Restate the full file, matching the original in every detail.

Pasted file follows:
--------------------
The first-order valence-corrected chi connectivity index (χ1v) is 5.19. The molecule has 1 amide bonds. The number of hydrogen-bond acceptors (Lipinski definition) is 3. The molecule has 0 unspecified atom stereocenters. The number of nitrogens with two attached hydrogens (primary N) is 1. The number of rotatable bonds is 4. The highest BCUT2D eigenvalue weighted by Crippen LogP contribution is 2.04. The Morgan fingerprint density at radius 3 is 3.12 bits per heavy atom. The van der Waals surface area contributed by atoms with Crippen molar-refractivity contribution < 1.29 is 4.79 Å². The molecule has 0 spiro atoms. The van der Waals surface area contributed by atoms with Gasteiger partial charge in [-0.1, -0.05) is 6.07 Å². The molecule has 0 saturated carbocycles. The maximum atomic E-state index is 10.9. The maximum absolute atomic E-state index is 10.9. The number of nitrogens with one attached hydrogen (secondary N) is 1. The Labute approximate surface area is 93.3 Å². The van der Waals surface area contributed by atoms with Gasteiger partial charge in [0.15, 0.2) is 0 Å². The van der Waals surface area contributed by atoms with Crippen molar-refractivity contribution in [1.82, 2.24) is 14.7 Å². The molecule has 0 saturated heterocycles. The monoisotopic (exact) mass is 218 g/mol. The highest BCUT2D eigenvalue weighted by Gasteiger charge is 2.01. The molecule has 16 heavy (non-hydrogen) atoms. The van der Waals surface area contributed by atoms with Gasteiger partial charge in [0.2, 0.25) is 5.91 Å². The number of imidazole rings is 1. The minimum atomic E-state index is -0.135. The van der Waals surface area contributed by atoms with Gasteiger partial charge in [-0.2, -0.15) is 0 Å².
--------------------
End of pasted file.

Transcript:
The first-order valence-corrected chi connectivity index (χ1v) is 5.19. The molecule has 1 amide bonds. The number of hydrogen-bond acceptors (Lipinski definition) is 3. The molecule has 0 unspecified atom stereocenters. The number of nitrogens with two attached hydrogens (primary N) is 1. The number of rotatable bonds is 4. The highest BCUT2D eigenvalue weighted by Crippen LogP contribution is 2.04. The Morgan fingerprint density at radius 3 is 3.12 bits per heavy atom. The van der Waals surface area contributed by atoms with Crippen molar-refractivity contribution < 1.29 is 4.79 Å². The molecule has 0 spiro atoms. The van der Waals surface area contributed by atoms with Gasteiger partial charge in [-0.1, -0.05) is 6.07 Å². The molecule has 0 saturated carbocycles. The maximum atomic E-state index is 10.9. The maximum absolute atomic E-state index is 10.9. The number of nitrogens with one attached hydrogen (secondary N) is 1. The Labute approximate surface area is 93.3 Å². The van der Waals surface area contributed by atoms with Gasteiger partial charge in [0.15, 0.2) is 0 Å². The van der Waals surface area contributed by atoms with Crippen molar-refractivity contribution in [1.82, 2.24) is 14.7 Å². The molecule has 0 saturated heterocycles. The monoisotopic (exact) mass is 218 g/mol. The highest BCUT2D eigenvalue weighted by Gasteiger charge is 2.01. The molecule has 16 heavy (non-hydrogen) atoms. The van der Waals surface area contributed by atoms with Gasteiger partial charge in [0.2, 0.25) is 5.91 Å². The number of imidazole rings is 1. The minimum atomic E-state index is -0.135. The van der Waals surface area contributed by atoms with Gasteiger partial charge in [-0.2, -0.15) is 0 Å².